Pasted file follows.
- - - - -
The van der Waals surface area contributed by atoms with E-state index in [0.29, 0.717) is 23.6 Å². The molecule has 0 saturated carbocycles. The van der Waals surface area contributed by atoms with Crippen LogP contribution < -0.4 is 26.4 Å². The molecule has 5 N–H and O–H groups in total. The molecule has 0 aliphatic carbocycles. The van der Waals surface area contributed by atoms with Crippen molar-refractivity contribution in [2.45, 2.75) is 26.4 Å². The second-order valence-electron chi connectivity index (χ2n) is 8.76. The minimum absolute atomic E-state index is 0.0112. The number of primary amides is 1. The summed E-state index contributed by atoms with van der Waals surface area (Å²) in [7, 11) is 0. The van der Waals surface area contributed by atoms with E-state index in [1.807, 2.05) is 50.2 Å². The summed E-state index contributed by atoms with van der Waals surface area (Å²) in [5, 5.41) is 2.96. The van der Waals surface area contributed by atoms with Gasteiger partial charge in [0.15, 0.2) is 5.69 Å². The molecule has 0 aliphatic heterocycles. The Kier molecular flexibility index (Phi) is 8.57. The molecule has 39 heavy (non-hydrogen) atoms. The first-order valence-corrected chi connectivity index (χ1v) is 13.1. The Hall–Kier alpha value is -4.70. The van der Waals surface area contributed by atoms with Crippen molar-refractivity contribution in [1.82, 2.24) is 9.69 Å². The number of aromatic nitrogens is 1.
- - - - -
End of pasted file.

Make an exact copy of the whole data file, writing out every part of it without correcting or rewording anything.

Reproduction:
The van der Waals surface area contributed by atoms with E-state index in [0.29, 0.717) is 23.6 Å². The molecule has 0 saturated carbocycles. The van der Waals surface area contributed by atoms with Crippen LogP contribution < -0.4 is 26.4 Å². The molecule has 5 N–H and O–H groups in total. The molecule has 0 aliphatic carbocycles. The van der Waals surface area contributed by atoms with Crippen molar-refractivity contribution in [2.45, 2.75) is 26.4 Å². The second-order valence-electron chi connectivity index (χ2n) is 8.76. The minimum absolute atomic E-state index is 0.0112. The number of primary amides is 1. The summed E-state index contributed by atoms with van der Waals surface area (Å²) in [7, 11) is 0. The van der Waals surface area contributed by atoms with E-state index in [1.807, 2.05) is 50.2 Å². The summed E-state index contributed by atoms with van der Waals surface area (Å²) in [5, 5.41) is 2.96. The van der Waals surface area contributed by atoms with Gasteiger partial charge in [0.15, 0.2) is 5.69 Å². The molecule has 0 aliphatic heterocycles. The Kier molecular flexibility index (Phi) is 8.57. The molecule has 39 heavy (non-hydrogen) atoms. The first-order valence-corrected chi connectivity index (χ1v) is 13.1. The Hall–Kier alpha value is -4.70. The van der Waals surface area contributed by atoms with Crippen molar-refractivity contribution in [1.82, 2.24) is 9.69 Å². The number of aromatic nitrogens is 1.